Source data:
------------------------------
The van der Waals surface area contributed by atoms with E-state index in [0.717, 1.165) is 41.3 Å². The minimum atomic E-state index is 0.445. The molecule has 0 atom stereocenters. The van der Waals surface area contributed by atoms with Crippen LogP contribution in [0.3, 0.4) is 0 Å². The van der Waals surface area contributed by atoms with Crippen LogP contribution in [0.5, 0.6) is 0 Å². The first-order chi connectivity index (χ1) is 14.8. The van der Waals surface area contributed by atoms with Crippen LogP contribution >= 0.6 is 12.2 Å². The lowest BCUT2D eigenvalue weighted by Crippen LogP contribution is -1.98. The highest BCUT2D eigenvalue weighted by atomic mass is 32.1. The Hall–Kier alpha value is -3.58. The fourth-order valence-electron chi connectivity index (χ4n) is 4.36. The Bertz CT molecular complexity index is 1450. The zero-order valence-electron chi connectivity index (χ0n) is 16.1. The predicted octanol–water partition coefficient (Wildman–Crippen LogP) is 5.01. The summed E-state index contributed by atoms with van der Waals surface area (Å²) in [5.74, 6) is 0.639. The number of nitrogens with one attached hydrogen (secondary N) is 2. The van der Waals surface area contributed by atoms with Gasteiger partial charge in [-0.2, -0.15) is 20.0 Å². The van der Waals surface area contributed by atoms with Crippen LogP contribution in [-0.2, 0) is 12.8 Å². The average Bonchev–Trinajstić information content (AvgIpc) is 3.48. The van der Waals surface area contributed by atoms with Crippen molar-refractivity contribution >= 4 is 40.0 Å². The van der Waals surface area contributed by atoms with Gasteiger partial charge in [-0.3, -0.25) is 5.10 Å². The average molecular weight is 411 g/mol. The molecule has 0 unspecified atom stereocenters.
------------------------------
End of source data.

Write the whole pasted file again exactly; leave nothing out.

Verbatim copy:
The van der Waals surface area contributed by atoms with E-state index in [0.717, 1.165) is 41.3 Å². The minimum atomic E-state index is 0.445. The molecule has 0 atom stereocenters. The van der Waals surface area contributed by atoms with Crippen LogP contribution in [0.3, 0.4) is 0 Å². The van der Waals surface area contributed by atoms with Crippen LogP contribution in [0.5, 0.6) is 0 Å². The first-order chi connectivity index (χ1) is 14.8. The van der Waals surface area contributed by atoms with Crippen LogP contribution >= 0.6 is 12.2 Å². The lowest BCUT2D eigenvalue weighted by Crippen LogP contribution is -1.98. The highest BCUT2D eigenvalue weighted by atomic mass is 32.1. The Hall–Kier alpha value is -3.58. The fourth-order valence-electron chi connectivity index (χ4n) is 4.36. The Bertz CT molecular complexity index is 1450. The zero-order valence-electron chi connectivity index (χ0n) is 16.1. The predicted octanol–water partition coefficient (Wildman–Crippen LogP) is 5.01. The summed E-state index contributed by atoms with van der Waals surface area (Å²) in [5.74, 6) is 0.639. The number of nitrogens with one attached hydrogen (secondary N) is 2. The van der Waals surface area contributed by atoms with Gasteiger partial charge in [-0.2, -0.15) is 20.0 Å². The van der Waals surface area contributed by atoms with Crippen LogP contribution in [-0.2, 0) is 12.8 Å². The average Bonchev–Trinajstić information content (AvgIpc) is 3.48. The van der Waals surface area contributed by atoms with Crippen molar-refractivity contribution >= 4 is 40.0 Å². The van der Waals surface area contributed by atoms with Gasteiger partial charge in [-0.3, -0.25) is 5.10 Å². The average molecular weight is 411 g/mol. The molecule has 0 unspecified atom stereocenters.